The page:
- Second, there is growing interest in the history of worker control and debates in the 1960s and 1970s: the experience of Lucas Aerospace in 1976, when shop stewards and the trade union movement proposed an alternative production plan linked to socially useful production has been the focus of various academic and commemorative workshops. The work of the Institute for Workers’ Control as a more positive vision of how workers could influence and socialise the economy has been referenced again within various political debates.
- Third, the influence of the former ‘municipal’ left within the Labour Party, who have risen to prominence within its leadership, has been an important link into these discussions. Alternative economic thinking and social planning was a key feature of the work of individuals such as Jeremy Corbyn and John McDonnell at the Greater London Enterprise Board, as it was once known. So we should not be surprised at the renewed aspiration for some extension of worker control.
The challenges ahead
However, this return to an interest in industrial democracy requires a strategic plan and an awareness of the limitations of previous debates.
- The first issue seems to be that workers’ rights more generally – collective rights and representation – need to be extended and enhanced. That the Labour Party is proposing the removal of much of the Conservative-inspired (and to some extent New Labour-sustained) anti-trade union legislation is recognition of the fact that workers will need strong independent voices if they are to enter into such new and empowering roles within the firm. Related to this challenge are the high levels of degradation and fragmentation of work – the focus of many scholars – that in many cases lead to workers having little if any meaningful dialogue with their employers.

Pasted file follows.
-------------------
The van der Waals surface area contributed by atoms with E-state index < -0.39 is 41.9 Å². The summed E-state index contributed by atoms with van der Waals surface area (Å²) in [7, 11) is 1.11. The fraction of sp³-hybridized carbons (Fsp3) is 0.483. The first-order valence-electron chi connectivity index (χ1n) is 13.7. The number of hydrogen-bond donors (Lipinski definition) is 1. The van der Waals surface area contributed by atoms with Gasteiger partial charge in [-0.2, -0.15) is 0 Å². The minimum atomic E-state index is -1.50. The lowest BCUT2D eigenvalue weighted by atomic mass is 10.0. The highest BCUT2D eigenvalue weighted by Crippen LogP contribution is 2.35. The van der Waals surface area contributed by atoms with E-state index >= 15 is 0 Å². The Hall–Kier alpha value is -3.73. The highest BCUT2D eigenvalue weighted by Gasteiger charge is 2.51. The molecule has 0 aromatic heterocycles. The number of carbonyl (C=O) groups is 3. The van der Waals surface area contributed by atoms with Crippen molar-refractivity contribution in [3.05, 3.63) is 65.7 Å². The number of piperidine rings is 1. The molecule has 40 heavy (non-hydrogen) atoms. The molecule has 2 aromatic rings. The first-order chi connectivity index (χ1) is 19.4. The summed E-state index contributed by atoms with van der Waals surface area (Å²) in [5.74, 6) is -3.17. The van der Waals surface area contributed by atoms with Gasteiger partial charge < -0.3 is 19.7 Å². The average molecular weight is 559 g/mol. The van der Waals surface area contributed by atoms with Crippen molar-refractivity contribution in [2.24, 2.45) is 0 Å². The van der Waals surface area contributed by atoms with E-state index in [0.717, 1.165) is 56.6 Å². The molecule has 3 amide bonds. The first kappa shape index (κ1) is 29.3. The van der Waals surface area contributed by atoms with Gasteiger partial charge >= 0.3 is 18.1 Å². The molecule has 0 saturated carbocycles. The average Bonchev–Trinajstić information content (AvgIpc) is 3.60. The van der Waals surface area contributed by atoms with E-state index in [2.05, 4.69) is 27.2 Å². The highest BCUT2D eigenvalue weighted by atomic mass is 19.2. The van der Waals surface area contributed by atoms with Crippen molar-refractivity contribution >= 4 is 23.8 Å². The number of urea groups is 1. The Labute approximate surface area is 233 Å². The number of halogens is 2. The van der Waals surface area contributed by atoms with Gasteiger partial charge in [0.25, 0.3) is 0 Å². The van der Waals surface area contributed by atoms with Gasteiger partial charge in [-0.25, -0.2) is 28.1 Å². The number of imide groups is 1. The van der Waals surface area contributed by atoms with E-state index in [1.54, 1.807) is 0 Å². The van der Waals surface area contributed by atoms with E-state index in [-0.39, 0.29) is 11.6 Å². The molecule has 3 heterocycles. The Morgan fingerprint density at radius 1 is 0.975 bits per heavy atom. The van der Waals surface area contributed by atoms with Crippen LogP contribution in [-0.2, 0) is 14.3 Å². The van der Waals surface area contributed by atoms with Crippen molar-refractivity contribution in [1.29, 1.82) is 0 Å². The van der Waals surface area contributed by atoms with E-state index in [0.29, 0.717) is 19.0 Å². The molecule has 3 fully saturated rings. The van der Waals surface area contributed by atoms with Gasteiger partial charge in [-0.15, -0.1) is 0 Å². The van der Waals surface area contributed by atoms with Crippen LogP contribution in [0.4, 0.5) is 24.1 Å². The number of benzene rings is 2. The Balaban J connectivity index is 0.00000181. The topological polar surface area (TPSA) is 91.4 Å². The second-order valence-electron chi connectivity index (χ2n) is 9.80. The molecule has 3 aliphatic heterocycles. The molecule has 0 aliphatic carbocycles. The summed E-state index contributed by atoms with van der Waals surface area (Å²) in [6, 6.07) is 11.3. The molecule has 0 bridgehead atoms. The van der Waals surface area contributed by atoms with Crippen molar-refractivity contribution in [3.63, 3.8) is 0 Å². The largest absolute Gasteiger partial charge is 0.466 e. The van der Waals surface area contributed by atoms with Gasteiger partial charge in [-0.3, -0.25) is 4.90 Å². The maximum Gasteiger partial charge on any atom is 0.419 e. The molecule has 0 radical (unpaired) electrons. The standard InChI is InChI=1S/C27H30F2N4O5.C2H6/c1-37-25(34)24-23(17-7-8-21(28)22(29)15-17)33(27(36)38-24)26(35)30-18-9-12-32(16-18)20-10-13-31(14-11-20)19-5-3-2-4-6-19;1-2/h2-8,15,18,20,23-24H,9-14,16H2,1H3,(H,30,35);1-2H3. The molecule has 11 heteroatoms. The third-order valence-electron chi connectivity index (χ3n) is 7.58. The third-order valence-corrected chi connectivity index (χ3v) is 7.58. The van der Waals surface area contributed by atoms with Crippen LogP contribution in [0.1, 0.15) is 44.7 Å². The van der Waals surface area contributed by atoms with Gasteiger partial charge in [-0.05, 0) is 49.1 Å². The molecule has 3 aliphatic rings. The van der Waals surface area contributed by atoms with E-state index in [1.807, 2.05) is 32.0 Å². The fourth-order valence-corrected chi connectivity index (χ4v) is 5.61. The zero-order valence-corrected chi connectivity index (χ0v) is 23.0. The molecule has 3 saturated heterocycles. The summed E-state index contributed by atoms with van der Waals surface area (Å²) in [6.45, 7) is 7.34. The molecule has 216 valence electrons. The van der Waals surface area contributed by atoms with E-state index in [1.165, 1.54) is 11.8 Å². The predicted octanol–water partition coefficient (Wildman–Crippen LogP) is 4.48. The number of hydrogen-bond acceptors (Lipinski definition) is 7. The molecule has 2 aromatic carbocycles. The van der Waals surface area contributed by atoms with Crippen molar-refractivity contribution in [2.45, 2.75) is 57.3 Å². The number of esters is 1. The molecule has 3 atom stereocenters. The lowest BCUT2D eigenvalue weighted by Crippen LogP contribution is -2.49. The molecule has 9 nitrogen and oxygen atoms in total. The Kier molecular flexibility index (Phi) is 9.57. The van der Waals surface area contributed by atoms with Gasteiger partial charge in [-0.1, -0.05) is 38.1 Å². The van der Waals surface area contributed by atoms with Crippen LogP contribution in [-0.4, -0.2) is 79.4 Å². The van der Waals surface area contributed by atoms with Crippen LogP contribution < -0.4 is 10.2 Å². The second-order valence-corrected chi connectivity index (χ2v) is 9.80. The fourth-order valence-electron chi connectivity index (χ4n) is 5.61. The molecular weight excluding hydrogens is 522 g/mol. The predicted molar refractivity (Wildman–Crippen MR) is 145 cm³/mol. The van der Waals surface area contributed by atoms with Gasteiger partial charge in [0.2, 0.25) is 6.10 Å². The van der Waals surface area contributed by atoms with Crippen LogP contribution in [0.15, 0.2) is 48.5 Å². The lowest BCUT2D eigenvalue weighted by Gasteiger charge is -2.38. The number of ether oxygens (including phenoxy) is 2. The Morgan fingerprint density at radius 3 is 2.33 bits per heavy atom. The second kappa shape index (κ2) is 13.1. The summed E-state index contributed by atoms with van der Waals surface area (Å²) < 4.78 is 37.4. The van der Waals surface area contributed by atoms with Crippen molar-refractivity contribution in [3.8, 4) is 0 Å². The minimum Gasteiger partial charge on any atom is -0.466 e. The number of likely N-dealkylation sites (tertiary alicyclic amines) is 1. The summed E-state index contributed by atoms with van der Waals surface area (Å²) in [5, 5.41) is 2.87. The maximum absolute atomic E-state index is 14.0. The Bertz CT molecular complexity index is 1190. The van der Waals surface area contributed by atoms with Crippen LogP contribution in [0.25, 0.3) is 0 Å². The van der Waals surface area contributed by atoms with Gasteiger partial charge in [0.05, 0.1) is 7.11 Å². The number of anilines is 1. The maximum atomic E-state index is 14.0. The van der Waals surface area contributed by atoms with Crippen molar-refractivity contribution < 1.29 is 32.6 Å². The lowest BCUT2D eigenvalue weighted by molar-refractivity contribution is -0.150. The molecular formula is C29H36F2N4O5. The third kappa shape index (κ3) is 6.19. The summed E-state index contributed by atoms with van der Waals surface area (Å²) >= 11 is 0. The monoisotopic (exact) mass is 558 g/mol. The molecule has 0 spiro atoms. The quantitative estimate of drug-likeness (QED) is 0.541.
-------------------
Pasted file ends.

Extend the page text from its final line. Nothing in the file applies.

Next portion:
- Second, a broad training programme needs to be developed for organisations and representatives taking on these new roles within firms. Classic studies of the proposed industrial democracy of the 1970s – such as those by Eric Batstone, Anthony Ferner and Mike Terry – pointed out that dealing with the vagaries and complexities of corporate decision-making would be challenging for many workers and their representatives. The capabilities of trade union and worker representatives will need to be developed, as will the capacity of their research departments. There will need to be a more proactive supportive environment from within a reformed state that sees the worker influence as key to its progressive policies through the enhancing of its organisational capacities.
- Third, a more robust research framework and culture for these initiatives will be required. For all the somewhat surreally high levels of investment in management education in the UK, many business schools are not up to the task of supporting workers and their organisations, given their emphasis on more neo-liberal approaches to accounting and finance. Although various critical or progressive networks exist within and between various research centres, much of the focus has tended to avoid critiquing the economic and financial dimensions of capitalism, apart from recent debates on pension funds and industrial relations (the university dispute springs to mind) and the critical dimensions of sociology of work. Ironically, though, it is the experience of debates and interventions on pension funds and related counter-networks within the labour movement and critical academic circles that may create the momentum for these discussions.
Ideas concerning how workers can play a much larger part within economic decision-making must therefore be discussed more broadly and within a policy and educational context where building the capabilities of individuals and representative organisations such as trade unions is seen as a priority. It requires a fundamental democratising of the academy and various state bodies.